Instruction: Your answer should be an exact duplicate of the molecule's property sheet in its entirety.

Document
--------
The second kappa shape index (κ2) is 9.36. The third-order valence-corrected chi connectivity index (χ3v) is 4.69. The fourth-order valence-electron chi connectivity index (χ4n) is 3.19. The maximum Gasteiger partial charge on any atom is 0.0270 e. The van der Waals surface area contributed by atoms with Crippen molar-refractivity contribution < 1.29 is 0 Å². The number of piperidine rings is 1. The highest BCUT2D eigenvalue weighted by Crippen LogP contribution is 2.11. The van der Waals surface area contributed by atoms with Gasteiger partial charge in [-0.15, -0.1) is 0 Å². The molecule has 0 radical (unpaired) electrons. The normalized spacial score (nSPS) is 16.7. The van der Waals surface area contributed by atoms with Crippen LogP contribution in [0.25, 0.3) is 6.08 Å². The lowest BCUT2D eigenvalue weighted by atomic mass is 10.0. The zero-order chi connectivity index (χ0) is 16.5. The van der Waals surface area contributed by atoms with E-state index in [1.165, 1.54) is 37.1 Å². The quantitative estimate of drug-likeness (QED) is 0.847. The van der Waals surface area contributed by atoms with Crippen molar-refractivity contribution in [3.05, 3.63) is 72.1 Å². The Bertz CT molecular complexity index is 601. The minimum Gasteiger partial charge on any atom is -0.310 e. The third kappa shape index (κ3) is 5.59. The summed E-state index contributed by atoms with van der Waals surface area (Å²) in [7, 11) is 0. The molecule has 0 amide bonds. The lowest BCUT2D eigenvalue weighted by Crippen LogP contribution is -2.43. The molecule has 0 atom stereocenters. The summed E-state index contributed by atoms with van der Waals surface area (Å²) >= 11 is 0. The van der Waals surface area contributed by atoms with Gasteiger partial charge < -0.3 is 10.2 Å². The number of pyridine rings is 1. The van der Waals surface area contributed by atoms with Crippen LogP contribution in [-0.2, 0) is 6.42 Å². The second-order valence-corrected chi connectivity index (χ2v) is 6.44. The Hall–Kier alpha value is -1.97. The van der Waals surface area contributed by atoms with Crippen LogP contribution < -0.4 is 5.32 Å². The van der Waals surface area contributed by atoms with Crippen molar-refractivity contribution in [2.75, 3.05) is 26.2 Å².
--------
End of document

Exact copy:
The second kappa shape index (κ2) is 9.36. The third-order valence-corrected chi connectivity index (χ3v) is 4.69. The fourth-order valence-electron chi connectivity index (χ4n) is 3.19. The maximum Gasteiger partial charge on any atom is 0.0270 e. The van der Waals surface area contributed by atoms with Crippen molar-refractivity contribution < 1.29 is 0 Å². The number of piperidine rings is 1. The highest BCUT2D eigenvalue weighted by Crippen LogP contribution is 2.11. The van der Waals surface area contributed by atoms with Gasteiger partial charge in [-0.15, -0.1) is 0 Å². The molecule has 0 radical (unpaired) electrons. The normalized spacial score (nSPS) is 16.7. The van der Waals surface area contributed by atoms with Crippen LogP contribution in [0.25, 0.3) is 6.08 Å². The lowest BCUT2D eigenvalue weighted by atomic mass is 10.0. The zero-order chi connectivity index (χ0) is 16.5. The van der Waals surface area contributed by atoms with E-state index in [1.165, 1.54) is 37.1 Å². The quantitative estimate of drug-likeness (QED) is 0.847. The van der Waals surface area contributed by atoms with Crippen molar-refractivity contribution in [3.05, 3.63) is 72.1 Å². The Bertz CT molecular complexity index is 601. The minimum Gasteiger partial charge on any atom is -0.310 e. The third kappa shape index (κ3) is 5.59. The summed E-state index contributed by atoms with van der Waals surface area (Å²) in [7, 11) is 0. The molecule has 0 amide bonds. The lowest BCUT2D eigenvalue weighted by Crippen LogP contribution is -2.43. The molecule has 0 atom stereocenters. The summed E-state index contributed by atoms with van der Waals surface area (Å²) >= 11 is 0. The van der Waals surface area contributed by atoms with Gasteiger partial charge < -0.3 is 10.2 Å². The number of pyridine rings is 1. The van der Waals surface area contributed by atoms with Crippen LogP contribution in [-0.2, 0) is 6.42 Å². The second-order valence-corrected chi connectivity index (χ2v) is 6.44. The Hall–Kier alpha value is -1.97. The van der Waals surface area contributed by atoms with Crippen LogP contribution < -0.4 is 5.32 Å². The van der Waals surface area contributed by atoms with Crippen molar-refractivity contribution in [2.75, 3.05) is 26.2 Å².